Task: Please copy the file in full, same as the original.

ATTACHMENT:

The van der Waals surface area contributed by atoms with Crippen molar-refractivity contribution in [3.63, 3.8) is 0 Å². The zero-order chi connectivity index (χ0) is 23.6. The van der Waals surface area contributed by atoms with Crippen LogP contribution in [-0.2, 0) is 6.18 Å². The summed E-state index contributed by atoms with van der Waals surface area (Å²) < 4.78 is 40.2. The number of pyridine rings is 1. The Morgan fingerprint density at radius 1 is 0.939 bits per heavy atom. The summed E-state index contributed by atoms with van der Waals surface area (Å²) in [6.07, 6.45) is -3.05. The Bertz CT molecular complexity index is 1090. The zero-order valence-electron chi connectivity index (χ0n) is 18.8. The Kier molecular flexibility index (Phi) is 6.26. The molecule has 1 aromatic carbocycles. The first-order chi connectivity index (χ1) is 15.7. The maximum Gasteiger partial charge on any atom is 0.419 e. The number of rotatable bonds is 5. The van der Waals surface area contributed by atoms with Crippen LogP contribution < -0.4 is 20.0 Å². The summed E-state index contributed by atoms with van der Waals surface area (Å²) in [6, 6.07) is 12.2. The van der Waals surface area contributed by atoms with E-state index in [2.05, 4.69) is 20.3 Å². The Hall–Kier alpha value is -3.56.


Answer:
The van der Waals surface area contributed by atoms with Crippen molar-refractivity contribution in [3.63, 3.8) is 0 Å². The zero-order chi connectivity index (χ0) is 23.6. The van der Waals surface area contributed by atoms with Crippen LogP contribution in [-0.2, 0) is 6.18 Å². The summed E-state index contributed by atoms with van der Waals surface area (Å²) < 4.78 is 40.2. The number of pyridine rings is 1. The Morgan fingerprint density at radius 1 is 0.939 bits per heavy atom. The summed E-state index contributed by atoms with van der Waals surface area (Å²) in [6.07, 6.45) is -3.05. The Bertz CT molecular complexity index is 1090. The zero-order valence-electron chi connectivity index (χ0n) is 18.8. The Kier molecular flexibility index (Phi) is 6.26. The molecule has 1 aromatic carbocycles. The first-order chi connectivity index (χ1) is 15.7. The maximum Gasteiger partial charge on any atom is 0.419 e. The number of rotatable bonds is 5. The van der Waals surface area contributed by atoms with Crippen LogP contribution < -0.4 is 20.0 Å². The summed E-state index contributed by atoms with van der Waals surface area (Å²) in [6, 6.07) is 12.2. The van der Waals surface area contributed by atoms with E-state index in [2.05, 4.69) is 20.3 Å². The Hall–Kier alpha value is -3.56.